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Before you guys say "do your own research" (which I will if this is inconclusive) I was just curious if anyone has tried out similar AMD/Intel rigs and benchmarked their performance on highly parallelized Tshark/Wireshark operations. Upwards of 60 cores. From my googling I couldn't find that anyone looked into this. Also, any optimization or performance suggestions would be highly appreciated. I did find some great info with using 'dd -bs' to speed up reading from disk.

I should make it more clear. I am running multiple instances of Tshark at once over multiple different capture files.

asked 19 Aug '14, 10:49

Blackdragon1400's gravatar image

Blackdragon1400
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edited 19 Aug '14, 12:07

Presumably by "paralellized" you mean "running many copies of TShark or Wireshark in parallel"; as grahamb notes, they aren't multi-threaded (multi-threading may be possible, but it's not easy; dissecting network traffic is not easily parallelizeable because dissection of later data in a packet depends on dissection of earlier data in a packet and dissection of data in a later packet often depends on data in earlier packets).

(19 Aug '14, 11:20) Guy Harris ♦♦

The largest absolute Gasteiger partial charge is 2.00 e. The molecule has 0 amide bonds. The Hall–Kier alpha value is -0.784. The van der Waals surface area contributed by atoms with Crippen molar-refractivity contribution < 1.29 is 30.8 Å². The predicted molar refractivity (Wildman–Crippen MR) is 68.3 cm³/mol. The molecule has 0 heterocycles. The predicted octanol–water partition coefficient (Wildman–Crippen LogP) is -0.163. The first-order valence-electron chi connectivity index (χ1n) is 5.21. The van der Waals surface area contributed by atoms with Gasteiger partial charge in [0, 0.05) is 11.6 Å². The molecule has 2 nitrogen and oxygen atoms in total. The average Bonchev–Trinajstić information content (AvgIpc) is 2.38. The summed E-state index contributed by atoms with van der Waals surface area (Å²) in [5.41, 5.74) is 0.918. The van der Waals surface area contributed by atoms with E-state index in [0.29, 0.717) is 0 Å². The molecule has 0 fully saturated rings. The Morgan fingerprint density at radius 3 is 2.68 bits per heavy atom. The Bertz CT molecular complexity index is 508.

Tshark/Wireshark are basically single threaded apps so don't benefit from multiple cores.

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answered 19 Aug '14, 11:09

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grahamb ♦
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I run many instances at once.

(19 Aug '14, 11:47) Blackdragon1400

any optimization or performance suggestions would be highly appreciated

For capturing performance libpcap >= 1.5.3

I would imagine, without having any measurements to back it up that CPU and memory speed would matter more than manufacturer. Disc access is also a bottleneck.

I would also recomend using the development verson as we have done some optimiztions to the dissection Engine recently.

Running the valgrind script on one of your traces might indicate if something in the protocol mix you are using could be optimized further. ( in the Tools dir valgrind-wireshark.sh )

(19 Aug '14, 12:51) Anders ♦

If you only want to capture dumpcap would be preferable. Like Wireshark, tshark builds data structures for decode purposes whereas dumpcap just takes the data from the npf driver (via the buffer) and writes it to disk. We've run dumpcap captures for weeks without a problem.

We use Dell R320 and R420 units and for outright performance, the disk is definitely the bottleneck. Our units have one system disk and three data disks. We stripe across the three disks and my colleagues claim we can handle a sustained rate of 3 Gbps before we start losing packets. OS is Windows 7.

Best regards...Paul

PS: just noticed you reference to libpcap, so transpose the above accordingly. Not sure if dumpcap is applicable on Linux, so perhaps tcpdump would be preferable.

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answered 20 Aug '14, 15:05

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PaulOfford
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edited 20 Aug '14, 15:08

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question asked: 19 Aug '14, 10:49

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last updated: 20 Aug '14, 15:08

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